The next site on her list was one she should have put off to the next day, but she decided to hurry to get everything seen so she could head home sooner rather than later. So she drove on. The letter sent to the museum was in her briefcase, but there’d been no photo of the sideboard. Strangely, the letter was handwritten in pencil on lined school notebook paper, and the handwriting large and loopy, as if a child had written it. But the description of the sideboard was precise, with excellent provenance given, and its history laid out with scholarly precision. Whoever had written the letter, for the signature was illegible, knew exactly what he or she was doing to pique the museum’s curiosity. It was probably a hoax, Letty decided. The perfect end to a perfectly wasted day.

            The summer sun dallied on the hilly horizon as Letty pulled her car into a dirt driveway. Rusted out pickups, both old as the hills, teetered on broken axels beside the front of the two-story house, and broken plastic milk cartons and mangled bicycles added to the sad ambiance of the place. Frowning, Letty wondered if she’d gotten the address right.  A quick check of the return address on the envelope with the letter sent to the museum matched the sad mailbox at the end of the drive. Yep, she’d gotten it right.

            Huge vines draped the bare wooden siding of the house, engulfing the chimney and trailing over windows on the second floor. No one came to the front door, which often happened when she visited the properties set up for her by the museum. She knew a call should have been made, telling the owners generally when to expect her, but she was hurried and not hopeful, so who cared?   

            She didn’t encourage anyone’s hopes that the museum would make an offer, and the general disappointment had depressed her. The unending poverty of this part of Georgia, the trailers with rotting roofs and mongrel dogs guarding the front door, had all melded into such a depressing picture of an America she hadn’t known existed when she was growing up in the suburbs of Chicago. Let someone else crush the fragile dreams of fragile people, she thought as she tapped the car horn to announce her presence.

            She should go. No one came to the door, or from anywhere. Putting the Toyota into reverse, Letty felt the wheels slip. It almost felt as if she’d gotten the car stuck in a snow bank.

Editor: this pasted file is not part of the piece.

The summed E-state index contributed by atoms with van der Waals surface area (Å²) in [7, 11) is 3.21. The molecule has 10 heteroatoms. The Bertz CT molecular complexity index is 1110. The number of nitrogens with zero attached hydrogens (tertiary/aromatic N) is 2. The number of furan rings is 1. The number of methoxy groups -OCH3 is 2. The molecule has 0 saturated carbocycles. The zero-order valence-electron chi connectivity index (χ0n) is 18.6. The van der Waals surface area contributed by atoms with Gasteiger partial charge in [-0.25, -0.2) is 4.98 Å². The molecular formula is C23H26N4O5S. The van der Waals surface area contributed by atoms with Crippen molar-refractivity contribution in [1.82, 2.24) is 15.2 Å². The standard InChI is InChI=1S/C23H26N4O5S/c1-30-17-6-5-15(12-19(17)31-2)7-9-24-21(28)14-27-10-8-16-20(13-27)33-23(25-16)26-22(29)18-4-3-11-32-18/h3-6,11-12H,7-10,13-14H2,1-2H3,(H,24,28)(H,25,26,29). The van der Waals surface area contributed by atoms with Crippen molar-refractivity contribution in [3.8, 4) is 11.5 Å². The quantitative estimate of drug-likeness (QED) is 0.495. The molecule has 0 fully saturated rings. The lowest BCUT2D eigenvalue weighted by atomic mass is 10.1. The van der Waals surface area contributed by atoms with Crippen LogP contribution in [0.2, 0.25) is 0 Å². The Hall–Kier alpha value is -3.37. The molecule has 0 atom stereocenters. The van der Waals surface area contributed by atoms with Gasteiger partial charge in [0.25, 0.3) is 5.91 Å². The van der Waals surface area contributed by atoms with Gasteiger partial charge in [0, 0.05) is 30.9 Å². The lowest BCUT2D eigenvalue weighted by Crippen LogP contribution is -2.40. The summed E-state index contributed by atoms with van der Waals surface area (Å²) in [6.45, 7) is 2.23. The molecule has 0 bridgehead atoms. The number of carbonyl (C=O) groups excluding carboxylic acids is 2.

What on earth, she wondered? Getting out, she checked all four tires.  Flat as pancakes.

            Stunned, she sat down behind the wheel and tried to think. She had one spare, and that certainly wasn’t going to do the job. Pulling out her cell phone, she held it aloft at different angles to try to get a signal. Nothing. What next? She drew a blank until she realized the highway ran beside the house, close enough the bushes to the left of it swayed with the breeze as tractor trailers blew by.  She had one option – head down to the highway and hope she could flag down someone who would send a tow truck.

            Sighing, she retrieved her briefcase and began walking down the driveway, not looking forward to the danger of the highway. She knew she shouldn’t, but what else could she do? With no cell phone service and no one at home, she was out of ideas. Striding along with a false sense of bravado, she ran smack dab into an invisible wall, bouncing back so hard she ended up on her backside in the dirt.

            What the. . ? Her nose hurt where it had hit the barrier, and she thought she might have wrenched her knee. Dragging herself upright, she was astounded to see nothing in front of her. Feeling like a fool, she hoisted her briefcase strap to her shoulder, and took a step forward.  This time she stumbled back without landing on her keister. 

            No, no, no, she silently screamed. This couldn’t be happening. What was going on? The highway sounds had grown fainter and now she was aware of someone breathing hard. Harder than she was. Turning slowly, she was shocked to see a small figure on the front porch.

            “Okay, what the hell is happening here?” Letty demanded. “I want to leave.”

            “We thought you’d come to see the sideboard, if you’re Letty Bally.” The voice was deeper than that of a child. “Sorry to have kept you waiting. We were . . . busy.”

            “I did. Come to see the sideboard. Why can’t I leave? What is going on?” Letty forced herself to remain calm. As calm as she could be, given the pickle she was in. Pickle, she realized, being as stupid a description as she could dig up. What kind of trouble was she in? Everything she was experiencing was too far beyond her normal life for her to think logically.

            “Would you like a cup of tea? It will refresh you, I am sure.” The girl gestured to the front door. “We’d love to have you join us.”

            Staring at the figure on the sagging porch, Letty hesitated. She was there for a job, after all. And she was thirsty. Maybe she’d think more clearly after a cup of tea. Obviously, her long, hot, and disappointing day had affected her hold on reality.

            “I’d be pleased,” Letty replied, finding pleasure in the old-fashioned acceptance.

            The figure, dressed, Letty could now see, in a flowered gown with an empire waistline that brushed the ground, disappeared through the front door. Ascending to rickety stairs, Letty hesitated a second before following her inside. What if this was some sort of trap? Then again, what kind of trap could a child set? And she really should see the sideboard.